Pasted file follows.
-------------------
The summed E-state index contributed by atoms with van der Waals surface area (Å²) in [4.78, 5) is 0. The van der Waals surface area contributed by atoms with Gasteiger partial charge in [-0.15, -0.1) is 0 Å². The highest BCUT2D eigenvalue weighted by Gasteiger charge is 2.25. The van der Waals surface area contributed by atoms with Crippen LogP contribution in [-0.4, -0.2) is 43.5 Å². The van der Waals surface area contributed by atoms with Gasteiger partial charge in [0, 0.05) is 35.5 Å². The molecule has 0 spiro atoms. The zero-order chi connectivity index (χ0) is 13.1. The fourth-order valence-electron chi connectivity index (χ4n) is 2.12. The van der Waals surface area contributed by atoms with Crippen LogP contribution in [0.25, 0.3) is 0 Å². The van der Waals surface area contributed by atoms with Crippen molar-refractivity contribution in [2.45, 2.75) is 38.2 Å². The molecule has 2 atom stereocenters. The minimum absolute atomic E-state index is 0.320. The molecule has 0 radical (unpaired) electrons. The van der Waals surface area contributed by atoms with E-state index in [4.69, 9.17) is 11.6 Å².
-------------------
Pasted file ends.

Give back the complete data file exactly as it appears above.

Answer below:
The summed E-state index contributed by atoms with van der Waals surface area (Å²) in [4.78, 5) is 0. The van der Waals surface area contributed by atoms with Gasteiger partial charge in [-0.15, -0.1) is 0 Å². The highest BCUT2D eigenvalue weighted by Gasteiger charge is 2.25. The van der Waals surface area contributed by atoms with Crippen LogP contribution in [-0.4, -0.2) is 43.5 Å². The van der Waals surface area contributed by atoms with Gasteiger partial charge in [0, 0.05) is 35.5 Å². The molecule has 0 spiro atoms. The zero-order chi connectivity index (χ0) is 13.1. The fourth-order valence-electron chi connectivity index (χ4n) is 2.12. The van der Waals surface area contributed by atoms with Crippen LogP contribution in [0.25, 0.3) is 0 Å². The van der Waals surface area contributed by atoms with Crippen molar-refractivity contribution in [2.45, 2.75) is 38.2 Å². The molecule has 2 atom stereocenters. The minimum absolute atomic E-state index is 0.320. The molecule has 0 radical (unpaired) electrons. The van der Waals surface area contributed by atoms with E-state index in [4.69, 9.17) is 11.6 Å².